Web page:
What is Huntington’s Disease (HD)?

June 11, 2024

A team of scientists in the UK recently developed non-invasive measurement techniques and novel analysis methods to decode disease progression and evaluate the effect of potential treatments or lifestyle changes in people with Huntington's disease.

About Huntington’s Disease:

  • HD is an inherited disorder that causes nerve cells (neurons) in parts of the brain to gradually break down and die.
  • It has a wide impact on a person's functional abilities and usually results in movement, thinking (cognitive) and psychiatric disorders.
  • There are two types of HD:
    • Adult-onset is the most common. Persons with this form usually develop symptoms in their mid-30s or 40s.
    • Early-onset affects a small number of people and begins in childhood or in the teens.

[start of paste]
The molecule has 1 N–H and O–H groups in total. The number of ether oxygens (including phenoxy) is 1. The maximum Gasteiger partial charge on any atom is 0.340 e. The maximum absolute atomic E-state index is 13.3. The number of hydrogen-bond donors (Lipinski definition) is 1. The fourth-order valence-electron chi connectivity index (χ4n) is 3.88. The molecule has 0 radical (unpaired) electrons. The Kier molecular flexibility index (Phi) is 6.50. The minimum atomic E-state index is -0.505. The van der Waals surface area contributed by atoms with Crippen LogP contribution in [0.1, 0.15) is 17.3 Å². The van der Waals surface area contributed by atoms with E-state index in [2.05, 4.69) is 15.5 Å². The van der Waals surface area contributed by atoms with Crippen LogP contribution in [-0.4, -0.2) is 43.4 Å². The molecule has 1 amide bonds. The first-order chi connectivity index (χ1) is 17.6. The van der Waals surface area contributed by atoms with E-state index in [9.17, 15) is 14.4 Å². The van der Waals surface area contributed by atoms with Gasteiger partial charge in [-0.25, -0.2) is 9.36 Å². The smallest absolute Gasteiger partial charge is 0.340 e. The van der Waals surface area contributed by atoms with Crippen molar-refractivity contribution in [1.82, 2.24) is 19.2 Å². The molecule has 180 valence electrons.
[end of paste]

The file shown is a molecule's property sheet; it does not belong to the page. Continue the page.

• Cause:
    • genetic change (mutation) in the HTT gene causes HD.
    • The HTT gene makes a protein called huntingtin. This protein helps your nerve cells (neurons) function.
    • The normal HTT gene contains a stretch of DNA that specifies the number of times the amino acid glutamine is repeated in the Htt protein. This number varies from 11 to 31.
    • In the mutant versions of the HTT gene, this stretch is expanded to encode 35 or more repeats. 
    • As the number of repetitions increases, the severity of Huntington’s disease increases and its debilitation begins at an earlier age.
  • HD is rare. The disease is passed down through families.
  • Symptoms:
    • HD usually causes movement, cognitive, and psychiatric disorders with a wide spectrum of signs and symptoms.
    • The patient suffers mood swings, has difficulty in reasoning, shows abnormal and uncontrollable jerky movements, and experiences difficulty in speaking, swallowing, and walking.
  • Treatment:
    • There is no cure for There is no known way to stop the disease from getting worse.
    • The goal of treatment is to slow the symptoms and help the person function for as long as possible.